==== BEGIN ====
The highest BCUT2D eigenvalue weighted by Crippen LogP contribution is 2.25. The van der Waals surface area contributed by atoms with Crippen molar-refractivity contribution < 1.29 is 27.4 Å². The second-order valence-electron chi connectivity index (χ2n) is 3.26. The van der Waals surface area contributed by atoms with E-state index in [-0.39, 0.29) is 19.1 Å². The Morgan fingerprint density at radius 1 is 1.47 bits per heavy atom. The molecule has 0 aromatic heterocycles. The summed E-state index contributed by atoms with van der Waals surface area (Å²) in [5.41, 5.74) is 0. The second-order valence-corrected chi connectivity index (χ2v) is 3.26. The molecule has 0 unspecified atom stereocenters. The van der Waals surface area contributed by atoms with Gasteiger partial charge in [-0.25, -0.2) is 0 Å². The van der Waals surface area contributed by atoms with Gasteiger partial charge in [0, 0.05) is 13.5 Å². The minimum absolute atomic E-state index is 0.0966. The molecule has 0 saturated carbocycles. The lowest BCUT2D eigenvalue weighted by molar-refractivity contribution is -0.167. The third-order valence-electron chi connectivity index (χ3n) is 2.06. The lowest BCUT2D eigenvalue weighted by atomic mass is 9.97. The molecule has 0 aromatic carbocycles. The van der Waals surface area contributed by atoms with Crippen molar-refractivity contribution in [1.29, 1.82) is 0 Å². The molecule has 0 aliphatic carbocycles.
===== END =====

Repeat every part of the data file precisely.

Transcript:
The highest BCUT2D eigenvalue weighted by Crippen LogP contribution is 2.25. The van der Waals surface area contributed by atoms with Crippen molar-refractivity contribution < 1.29 is 27.4 Å². The second-order valence-electron chi connectivity index (χ2n) is 3.26. The van der Waals surface area contributed by atoms with E-state index in [-0.39, 0.29) is 19.1 Å². The Morgan fingerprint density at radius 1 is 1.47 bits per heavy atom. The molecule has 0 aromatic heterocycles. The summed E-state index contributed by atoms with van der Waals surface area (Å²) in [5.41, 5.74) is 0. The second-order valence-corrected chi connectivity index (χ2v) is 3.26. The molecule has 0 unspecified atom stereocenters. The van der Waals surface area contributed by atoms with Gasteiger partial charge in [-0.25, -0.2) is 0 Å². The van der Waals surface area contributed by atoms with Gasteiger partial charge in [0, 0.05) is 13.5 Å². The minimum absolute atomic E-state index is 0.0966. The molecule has 0 saturated carbocycles. The lowest BCUT2D eigenvalue weighted by molar-refractivity contribution is -0.167. The third-order valence-electron chi connectivity index (χ3n) is 2.06. The lowest BCUT2D eigenvalue weighted by atomic mass is 9.97. The molecule has 0 aromatic carbocycles. The van der Waals surface area contributed by atoms with Crippen molar-refractivity contribution in [1.29, 1.82) is 0 Å². The molecule has 0 aliphatic carbocycles.